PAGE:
Logging frameworks will also (generally) support writing to more than just stdout/stderr. Winston calls these "transports" while Bunyan calls them "streams". For example, you can configure Winston or Bunyan to write to stdout, a file, and a database all at once.

Side note: this ability to write to multiple different outputs, however, is a feature I would recommend against using. The full explanation why is not within the scope of this post, and I will write a new one in the future with a more complete explanation, but for now know that the reason is to keep log routing separate from your application code.

Logging framework use cases still not clear enough?

Let's consider a real world example:

A requirement comes in that you need to log only errors in production, and add a custom level named "qa" to be logged in your QA/testing environment. Your DevOps team is sick of sifting through so many logs in production and only care about the errors. And your dev team wants to log results from a particular function call to a specific level that they can keep an eye on in while testing.

How can we accomplish this?

Only logging errors in production:

const winston = require('winston')
//process environment for PROD would be set to error, this is shortcut for demo
process.env.LOG_LEVEL = 'error'

const logger = winston.createLogger({
  level: process.env.LOG_LEVEL,
  transports: [
    new winston.transports.Console()
  ]
})

logger.info('this should not be logged because the level is not high enough')
logger.error('we hit an error, this will be logged')

Adding the custom "qa" level:

const winston = require('winston')

const customLevels = {
  levels: {
    qa: 6
  }
}

const customLogger = winston.createLogger({
  levels: customLevels.levels,
  transports: [
    new winston.transports.Console()
  ]
})

customLogger.qa('we hit the QA log')

Disadvantages of logging frameworks

I catalogued the shortcomings of console above, so it's only fair that I do the same for logging frameworks. And up until now, I've tried to be careful about particularly categorizing the disadvantages as "shortcomings" because it truly depends on your use case.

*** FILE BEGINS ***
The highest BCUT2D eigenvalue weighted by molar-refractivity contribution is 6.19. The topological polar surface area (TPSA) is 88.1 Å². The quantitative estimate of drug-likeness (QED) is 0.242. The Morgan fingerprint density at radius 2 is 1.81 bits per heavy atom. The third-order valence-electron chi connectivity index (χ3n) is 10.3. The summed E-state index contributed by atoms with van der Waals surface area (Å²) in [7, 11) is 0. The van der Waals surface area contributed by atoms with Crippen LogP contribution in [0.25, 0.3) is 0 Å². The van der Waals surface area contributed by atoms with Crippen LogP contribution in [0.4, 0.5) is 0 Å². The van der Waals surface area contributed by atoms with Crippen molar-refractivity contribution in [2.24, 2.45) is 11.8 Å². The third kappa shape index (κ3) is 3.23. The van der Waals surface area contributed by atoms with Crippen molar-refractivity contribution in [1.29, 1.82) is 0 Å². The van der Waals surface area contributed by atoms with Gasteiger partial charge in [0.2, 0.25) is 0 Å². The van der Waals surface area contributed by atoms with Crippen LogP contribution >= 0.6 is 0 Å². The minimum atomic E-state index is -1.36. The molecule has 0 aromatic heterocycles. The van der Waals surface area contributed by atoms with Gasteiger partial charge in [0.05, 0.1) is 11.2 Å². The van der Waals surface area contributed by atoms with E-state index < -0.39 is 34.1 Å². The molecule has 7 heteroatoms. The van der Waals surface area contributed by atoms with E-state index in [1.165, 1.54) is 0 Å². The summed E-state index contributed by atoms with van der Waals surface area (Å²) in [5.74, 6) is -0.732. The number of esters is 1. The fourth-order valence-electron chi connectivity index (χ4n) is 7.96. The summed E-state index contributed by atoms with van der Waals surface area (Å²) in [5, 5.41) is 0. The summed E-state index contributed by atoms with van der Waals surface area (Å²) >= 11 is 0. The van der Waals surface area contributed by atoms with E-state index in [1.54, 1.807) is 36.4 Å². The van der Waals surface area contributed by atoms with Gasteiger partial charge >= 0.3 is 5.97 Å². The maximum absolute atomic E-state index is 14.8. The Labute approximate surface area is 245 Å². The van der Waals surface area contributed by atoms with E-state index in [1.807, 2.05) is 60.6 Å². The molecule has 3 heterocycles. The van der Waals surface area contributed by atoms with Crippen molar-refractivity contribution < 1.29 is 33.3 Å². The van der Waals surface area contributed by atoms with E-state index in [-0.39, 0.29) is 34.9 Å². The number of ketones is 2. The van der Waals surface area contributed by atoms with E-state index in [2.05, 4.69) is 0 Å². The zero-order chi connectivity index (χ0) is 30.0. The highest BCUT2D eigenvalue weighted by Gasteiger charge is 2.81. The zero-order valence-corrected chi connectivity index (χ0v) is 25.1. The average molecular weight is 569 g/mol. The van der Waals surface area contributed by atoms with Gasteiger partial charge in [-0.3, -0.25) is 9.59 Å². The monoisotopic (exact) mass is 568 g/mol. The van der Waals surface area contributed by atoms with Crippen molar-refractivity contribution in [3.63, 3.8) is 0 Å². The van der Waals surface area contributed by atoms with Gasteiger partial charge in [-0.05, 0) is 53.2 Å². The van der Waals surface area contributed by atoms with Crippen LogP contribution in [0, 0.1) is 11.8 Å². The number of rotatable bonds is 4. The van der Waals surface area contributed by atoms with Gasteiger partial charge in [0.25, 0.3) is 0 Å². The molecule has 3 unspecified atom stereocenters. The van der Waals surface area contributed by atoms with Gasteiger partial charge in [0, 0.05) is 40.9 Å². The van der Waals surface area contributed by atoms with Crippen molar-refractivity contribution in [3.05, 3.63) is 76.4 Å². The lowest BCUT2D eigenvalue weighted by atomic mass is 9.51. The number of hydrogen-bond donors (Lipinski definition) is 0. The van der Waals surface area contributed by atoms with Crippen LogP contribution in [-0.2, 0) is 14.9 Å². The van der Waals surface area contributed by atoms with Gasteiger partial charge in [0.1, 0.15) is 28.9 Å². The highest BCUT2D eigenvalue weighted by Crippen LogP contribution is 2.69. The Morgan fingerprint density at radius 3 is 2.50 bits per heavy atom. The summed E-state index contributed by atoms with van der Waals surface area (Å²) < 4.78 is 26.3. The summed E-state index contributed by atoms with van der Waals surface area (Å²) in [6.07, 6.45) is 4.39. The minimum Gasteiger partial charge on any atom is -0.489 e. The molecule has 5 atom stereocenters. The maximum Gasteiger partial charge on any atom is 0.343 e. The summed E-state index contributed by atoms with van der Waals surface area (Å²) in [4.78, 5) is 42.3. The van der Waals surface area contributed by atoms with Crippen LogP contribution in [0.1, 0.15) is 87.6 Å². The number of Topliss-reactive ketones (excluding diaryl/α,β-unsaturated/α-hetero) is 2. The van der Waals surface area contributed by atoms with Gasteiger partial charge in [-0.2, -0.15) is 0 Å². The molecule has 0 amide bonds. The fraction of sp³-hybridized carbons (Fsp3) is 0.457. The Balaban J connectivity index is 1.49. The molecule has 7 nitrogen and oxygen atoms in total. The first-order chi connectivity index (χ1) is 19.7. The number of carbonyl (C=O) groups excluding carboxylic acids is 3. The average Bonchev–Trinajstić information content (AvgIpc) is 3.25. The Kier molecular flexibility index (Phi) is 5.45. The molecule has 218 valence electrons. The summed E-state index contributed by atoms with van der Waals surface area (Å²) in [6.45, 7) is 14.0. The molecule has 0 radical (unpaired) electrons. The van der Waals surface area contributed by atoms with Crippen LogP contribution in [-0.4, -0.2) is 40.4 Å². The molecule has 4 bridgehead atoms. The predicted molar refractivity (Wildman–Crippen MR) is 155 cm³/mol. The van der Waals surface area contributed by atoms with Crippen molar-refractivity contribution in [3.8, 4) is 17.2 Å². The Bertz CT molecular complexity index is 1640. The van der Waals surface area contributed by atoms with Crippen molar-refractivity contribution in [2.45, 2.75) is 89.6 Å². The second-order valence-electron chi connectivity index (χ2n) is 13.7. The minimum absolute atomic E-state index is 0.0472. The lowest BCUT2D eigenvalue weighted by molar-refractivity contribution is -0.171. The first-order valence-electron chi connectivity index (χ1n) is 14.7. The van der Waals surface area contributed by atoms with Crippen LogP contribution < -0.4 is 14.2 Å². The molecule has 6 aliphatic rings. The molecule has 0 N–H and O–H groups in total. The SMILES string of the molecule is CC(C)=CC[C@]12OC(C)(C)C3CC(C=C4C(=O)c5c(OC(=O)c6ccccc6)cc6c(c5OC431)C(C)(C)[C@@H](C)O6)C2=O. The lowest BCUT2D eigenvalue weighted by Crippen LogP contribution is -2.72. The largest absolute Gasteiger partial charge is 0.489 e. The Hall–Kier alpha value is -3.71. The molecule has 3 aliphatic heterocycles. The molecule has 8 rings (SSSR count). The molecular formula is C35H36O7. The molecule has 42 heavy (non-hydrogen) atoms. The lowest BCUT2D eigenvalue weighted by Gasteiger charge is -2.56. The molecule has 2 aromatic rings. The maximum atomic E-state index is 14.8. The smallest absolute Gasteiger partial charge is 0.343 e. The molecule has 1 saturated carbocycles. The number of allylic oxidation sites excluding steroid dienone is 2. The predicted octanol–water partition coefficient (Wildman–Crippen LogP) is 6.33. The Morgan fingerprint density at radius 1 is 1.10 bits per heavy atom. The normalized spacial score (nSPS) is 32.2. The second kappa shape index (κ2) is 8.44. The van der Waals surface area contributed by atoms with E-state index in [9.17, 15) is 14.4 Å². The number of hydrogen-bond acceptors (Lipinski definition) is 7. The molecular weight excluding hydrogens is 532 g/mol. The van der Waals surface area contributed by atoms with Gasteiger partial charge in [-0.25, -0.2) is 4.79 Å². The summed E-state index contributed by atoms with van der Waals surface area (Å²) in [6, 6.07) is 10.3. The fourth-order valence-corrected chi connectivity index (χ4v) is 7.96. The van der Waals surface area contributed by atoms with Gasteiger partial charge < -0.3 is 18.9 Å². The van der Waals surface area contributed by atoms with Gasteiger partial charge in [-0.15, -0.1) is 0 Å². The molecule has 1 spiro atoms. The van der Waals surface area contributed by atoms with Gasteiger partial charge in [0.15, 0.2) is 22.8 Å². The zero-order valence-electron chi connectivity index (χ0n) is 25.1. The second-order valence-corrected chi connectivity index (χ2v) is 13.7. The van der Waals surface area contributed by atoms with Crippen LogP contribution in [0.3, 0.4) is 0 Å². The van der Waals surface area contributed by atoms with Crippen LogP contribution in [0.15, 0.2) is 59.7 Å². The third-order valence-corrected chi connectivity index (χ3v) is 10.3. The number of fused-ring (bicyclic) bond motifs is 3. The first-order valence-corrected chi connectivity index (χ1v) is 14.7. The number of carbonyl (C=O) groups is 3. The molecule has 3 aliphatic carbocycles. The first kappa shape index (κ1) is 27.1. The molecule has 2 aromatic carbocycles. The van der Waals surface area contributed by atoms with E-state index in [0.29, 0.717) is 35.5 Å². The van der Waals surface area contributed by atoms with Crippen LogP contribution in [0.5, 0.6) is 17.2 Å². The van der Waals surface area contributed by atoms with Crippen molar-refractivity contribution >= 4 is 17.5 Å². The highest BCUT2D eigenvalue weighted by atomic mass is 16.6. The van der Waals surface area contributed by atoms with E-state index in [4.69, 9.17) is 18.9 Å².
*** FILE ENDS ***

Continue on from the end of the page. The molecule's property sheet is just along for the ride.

So, why might you not want to use a logging framework? When would vanilla console do?

The most immediate answer is that you're adding a dependency to your application, a dependency that might have lots of other dependencies and increase build/deploy time (albeit likely only very slightly), and one whose API is subject to change which could mean refactoring down the line.

They also might just be overkill for your scenario. If you don't have a use case for custom log levels, for writing to different targets (remember, I recommended against doing this), and you don't care if your logs are always logging, skip the framework.

Wrapping up

For parting recommendations, if you're just starting out (i.e. - building a new service or you don't have a logging framework pattern in place from other applications your team has built), use the console module.

Only reach for a logging framework if you have requirements that warrant it. If you're having trouble finding enough differences that would make you choose one over the other, go with console to start, and you can always switch later on.

Love JavaScript but still getting tripped up by how you should build production-level apps? I publish articles on JavaScript and Node every 1-2 weeks, so if you want to receive all new articles directly to your inbox, here's the link to subscribe to my newsletter!

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ccleary00 profile

Corey Cleary

@ccleary00

Tech Lead primarily working with JavaScript and Node.js